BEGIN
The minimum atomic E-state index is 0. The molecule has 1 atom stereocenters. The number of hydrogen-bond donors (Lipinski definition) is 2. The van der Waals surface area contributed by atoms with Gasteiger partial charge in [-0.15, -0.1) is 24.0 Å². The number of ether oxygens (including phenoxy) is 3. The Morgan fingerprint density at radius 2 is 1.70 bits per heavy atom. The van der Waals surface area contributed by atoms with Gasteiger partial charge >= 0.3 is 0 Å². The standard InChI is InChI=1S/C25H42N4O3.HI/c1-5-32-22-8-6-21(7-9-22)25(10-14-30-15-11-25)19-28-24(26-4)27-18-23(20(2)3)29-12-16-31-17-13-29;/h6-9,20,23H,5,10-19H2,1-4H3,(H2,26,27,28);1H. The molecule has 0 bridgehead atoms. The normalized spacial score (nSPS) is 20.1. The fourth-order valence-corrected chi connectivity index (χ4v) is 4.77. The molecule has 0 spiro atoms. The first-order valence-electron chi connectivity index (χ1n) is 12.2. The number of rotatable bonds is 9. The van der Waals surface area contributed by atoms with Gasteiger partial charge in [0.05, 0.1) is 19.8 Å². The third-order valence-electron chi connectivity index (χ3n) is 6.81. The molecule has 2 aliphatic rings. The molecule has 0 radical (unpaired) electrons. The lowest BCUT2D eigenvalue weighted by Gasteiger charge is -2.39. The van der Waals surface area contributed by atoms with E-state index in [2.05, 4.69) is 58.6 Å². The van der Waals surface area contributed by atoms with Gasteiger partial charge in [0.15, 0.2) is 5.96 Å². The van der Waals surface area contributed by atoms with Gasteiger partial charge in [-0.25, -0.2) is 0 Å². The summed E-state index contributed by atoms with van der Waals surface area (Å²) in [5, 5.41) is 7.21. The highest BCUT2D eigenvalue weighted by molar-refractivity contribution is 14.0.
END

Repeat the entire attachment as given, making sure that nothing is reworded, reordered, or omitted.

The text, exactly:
The minimum atomic E-state index is 0. The molecule has 1 atom stereocenters. The number of hydrogen-bond donors (Lipinski definition) is 2. The van der Waals surface area contributed by atoms with Gasteiger partial charge in [-0.15, -0.1) is 24.0 Å². The number of ether oxygens (including phenoxy) is 3. The Morgan fingerprint density at radius 2 is 1.70 bits per heavy atom. The van der Waals surface area contributed by atoms with Gasteiger partial charge >= 0.3 is 0 Å². The standard InChI is InChI=1S/C25H42N4O3.HI/c1-5-32-22-8-6-21(7-9-22)25(10-14-30-15-11-25)19-28-24(26-4)27-18-23(20(2)3)29-12-16-31-17-13-29;/h6-9,20,23H,5,10-19H2,1-4H3,(H2,26,27,28);1H. The molecule has 0 bridgehead atoms. The normalized spacial score (nSPS) is 20.1. The fourth-order valence-corrected chi connectivity index (χ4v) is 4.77. The molecule has 0 spiro atoms. The first-order valence-electron chi connectivity index (χ1n) is 12.2. The number of rotatable bonds is 9. The van der Waals surface area contributed by atoms with Gasteiger partial charge in [0.05, 0.1) is 19.8 Å². The third-order valence-electron chi connectivity index (χ3n) is 6.81. The molecule has 2 aliphatic rings. The molecule has 0 radical (unpaired) electrons. The lowest BCUT2D eigenvalue weighted by Gasteiger charge is -2.39. The van der Waals surface area contributed by atoms with E-state index in [2.05, 4.69) is 58.6 Å². The van der Waals surface area contributed by atoms with Gasteiger partial charge in [0.15, 0.2) is 5.96 Å². The van der Waals surface area contributed by atoms with Gasteiger partial charge in [-0.25, -0.2) is 0 Å². The summed E-state index contributed by atoms with van der Waals surface area (Å²) in [5, 5.41) is 7.21. The highest BCUT2D eigenvalue weighted by molar-refractivity contribution is 14.0.